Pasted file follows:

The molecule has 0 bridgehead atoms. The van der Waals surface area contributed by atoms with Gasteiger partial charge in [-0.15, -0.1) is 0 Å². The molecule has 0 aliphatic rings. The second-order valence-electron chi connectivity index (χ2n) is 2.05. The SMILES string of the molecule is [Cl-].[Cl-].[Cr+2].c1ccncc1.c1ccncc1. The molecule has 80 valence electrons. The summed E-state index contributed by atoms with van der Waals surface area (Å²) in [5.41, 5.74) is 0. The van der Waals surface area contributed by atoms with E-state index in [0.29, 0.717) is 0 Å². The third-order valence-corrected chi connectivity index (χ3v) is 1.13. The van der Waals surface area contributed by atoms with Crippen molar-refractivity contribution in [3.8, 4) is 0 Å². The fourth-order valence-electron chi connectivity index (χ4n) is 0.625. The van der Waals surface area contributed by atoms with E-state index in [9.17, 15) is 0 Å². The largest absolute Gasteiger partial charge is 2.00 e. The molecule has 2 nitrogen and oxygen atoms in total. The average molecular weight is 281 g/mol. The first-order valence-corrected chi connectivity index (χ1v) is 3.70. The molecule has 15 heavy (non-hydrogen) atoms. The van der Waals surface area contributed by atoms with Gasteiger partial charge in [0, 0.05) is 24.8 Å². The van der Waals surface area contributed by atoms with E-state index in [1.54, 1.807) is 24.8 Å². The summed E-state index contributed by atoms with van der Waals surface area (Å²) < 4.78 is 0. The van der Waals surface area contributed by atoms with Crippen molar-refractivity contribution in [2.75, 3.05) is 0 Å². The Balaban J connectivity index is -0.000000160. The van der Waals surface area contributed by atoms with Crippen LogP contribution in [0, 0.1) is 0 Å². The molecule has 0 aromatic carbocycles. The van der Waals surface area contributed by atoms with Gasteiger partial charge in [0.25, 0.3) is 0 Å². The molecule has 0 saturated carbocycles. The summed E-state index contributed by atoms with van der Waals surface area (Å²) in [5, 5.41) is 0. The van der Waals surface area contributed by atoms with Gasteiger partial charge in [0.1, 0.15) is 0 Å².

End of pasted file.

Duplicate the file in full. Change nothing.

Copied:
The molecule has 0 bridgehead atoms. The van der Waals surface area contributed by atoms with Gasteiger partial charge in [-0.15, -0.1) is 0 Å². The molecule has 0 aliphatic rings. The second-order valence-electron chi connectivity index (χ2n) is 2.05. The SMILES string of the molecule is [Cl-].[Cl-].[Cr+2].c1ccncc1.c1ccncc1. The molecule has 80 valence electrons. The summed E-state index contributed by atoms with van der Waals surface area (Å²) in [5.41, 5.74) is 0. The van der Waals surface area contributed by atoms with E-state index in [0.29, 0.717) is 0 Å². The third-order valence-corrected chi connectivity index (χ3v) is 1.13. The van der Waals surface area contributed by atoms with Crippen molar-refractivity contribution in [3.8, 4) is 0 Å². The fourth-order valence-electron chi connectivity index (χ4n) is 0.625. The van der Waals surface area contributed by atoms with E-state index in [9.17, 15) is 0 Å². The largest absolute Gasteiger partial charge is 2.00 e. The molecule has 2 nitrogen and oxygen atoms in total. The average molecular weight is 281 g/mol. The first-order valence-corrected chi connectivity index (χ1v) is 3.70. The molecule has 15 heavy (non-hydrogen) atoms. The van der Waals surface area contributed by atoms with Gasteiger partial charge in [0, 0.05) is 24.8 Å². The van der Waals surface area contributed by atoms with E-state index in [1.54, 1.807) is 24.8 Å². The summed E-state index contributed by atoms with van der Waals surface area (Å²) < 4.78 is 0. The van der Waals surface area contributed by atoms with Crippen molar-refractivity contribution in [2.75, 3.05) is 0 Å². The Balaban J connectivity index is -0.000000160. The van der Waals surface area contributed by atoms with Crippen LogP contribution in [0, 0.1) is 0 Å². The molecule has 0 aromatic carbocycles. The van der Waals surface area contributed by atoms with Gasteiger partial charge in [0.25, 0.3) is 0 Å². The molecule has 0 saturated carbocycles. The summed E-state index contributed by atoms with van der Waals surface area (Å²) in [5, 5.41) is 0. The van der Waals surface area contributed by atoms with Gasteiger partial charge in [0.1, 0.15) is 0 Å².